Stefan Vetter Sylvaner 2014 is a great introduction to the varietal. I did this ass backward. I took a sip than said to myself
"Dammit...I should have sniffed." Once I taste anything I get on the nose is sort of compromised. There is something of what
I would call honeysuckle flower, what you smell in the south on a warm afternoon. The first taste sensation I had was red apple, with green apple following hard on the heels of that initial taste.There is an unsurprising hint of citrus and citrus pith here too which came to me later. The acidity and tartness sort of lurks. It wasn't the first thing I noticed.
Initially acidity and tartness was less pronounced than expected. Expectations about wine are often confounding. Thinking "a wine from region a should be like this" or "a wine from region b should be like that" isn’t necessarily always going turn out to be accurate. Also sometimes, like I did here you notice other things and think, "the acidity here isn't so high." A sip later you change your mind. This is a German wine and while I haven't had too many sylvaners but I expected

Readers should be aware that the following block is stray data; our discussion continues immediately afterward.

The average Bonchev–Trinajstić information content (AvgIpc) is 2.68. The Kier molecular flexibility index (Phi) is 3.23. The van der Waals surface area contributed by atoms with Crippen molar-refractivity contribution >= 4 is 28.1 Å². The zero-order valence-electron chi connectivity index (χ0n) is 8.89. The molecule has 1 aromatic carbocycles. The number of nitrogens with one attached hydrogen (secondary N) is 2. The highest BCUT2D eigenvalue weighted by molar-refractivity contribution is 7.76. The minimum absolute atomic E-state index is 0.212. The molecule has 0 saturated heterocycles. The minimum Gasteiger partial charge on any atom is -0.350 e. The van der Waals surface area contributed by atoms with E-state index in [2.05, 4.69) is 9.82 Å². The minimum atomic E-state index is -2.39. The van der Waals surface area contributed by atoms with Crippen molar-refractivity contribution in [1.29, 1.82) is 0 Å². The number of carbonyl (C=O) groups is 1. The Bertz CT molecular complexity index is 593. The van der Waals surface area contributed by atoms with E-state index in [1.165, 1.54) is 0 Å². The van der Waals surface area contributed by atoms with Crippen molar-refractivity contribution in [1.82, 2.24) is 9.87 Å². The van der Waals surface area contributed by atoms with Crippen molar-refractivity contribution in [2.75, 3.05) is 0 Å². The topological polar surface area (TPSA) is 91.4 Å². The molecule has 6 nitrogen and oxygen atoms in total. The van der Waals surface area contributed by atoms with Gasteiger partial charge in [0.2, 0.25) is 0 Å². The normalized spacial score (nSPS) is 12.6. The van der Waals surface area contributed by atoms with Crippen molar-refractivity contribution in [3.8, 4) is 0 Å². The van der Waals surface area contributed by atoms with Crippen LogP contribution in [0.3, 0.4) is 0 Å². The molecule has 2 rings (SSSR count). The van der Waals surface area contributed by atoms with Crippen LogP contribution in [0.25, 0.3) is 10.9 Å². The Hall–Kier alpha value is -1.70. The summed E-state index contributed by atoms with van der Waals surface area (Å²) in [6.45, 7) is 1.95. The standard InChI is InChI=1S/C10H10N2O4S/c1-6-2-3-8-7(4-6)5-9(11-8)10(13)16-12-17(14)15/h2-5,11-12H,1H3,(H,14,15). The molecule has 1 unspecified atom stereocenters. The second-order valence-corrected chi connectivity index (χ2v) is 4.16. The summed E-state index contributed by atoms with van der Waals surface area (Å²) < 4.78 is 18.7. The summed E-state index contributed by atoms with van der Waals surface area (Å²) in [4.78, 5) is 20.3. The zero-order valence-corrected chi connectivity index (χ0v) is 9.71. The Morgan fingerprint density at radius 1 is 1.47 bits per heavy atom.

more acidity and I expected more citrus and less body.
Now if you've spent years tasting and sniffing wines for your job in a fine dining establishment ? Maybe this is less true. But so what. If you are not a fine dining server how you explore wines is different from those exalted professionals. Also?
What I taste, what you taste and what Robert Parker tastes are likely all different. As I've mentioned before I love tasting rooms where they employees won't tell you their opinions; what matters is what you get. When I write about this I am telling you to not be afraid of drinking wines with unfamiliar grapes.
Sylvaner likely comes from Central Europe. As many of the grapes I write about it has been derided as boring, neutral and undistinguished. BUT, as also is often the case, the real issue is the care winemakers take with the grape. Sure there ARE grapes that produce iffy wines in general.
And Stefan Vetter takes great care with this and all his wines. One place you can find Vetter wines is at Chambers Wines in New York City. They have descriptions on a number of Vetter wines and of Vetter himself HERE.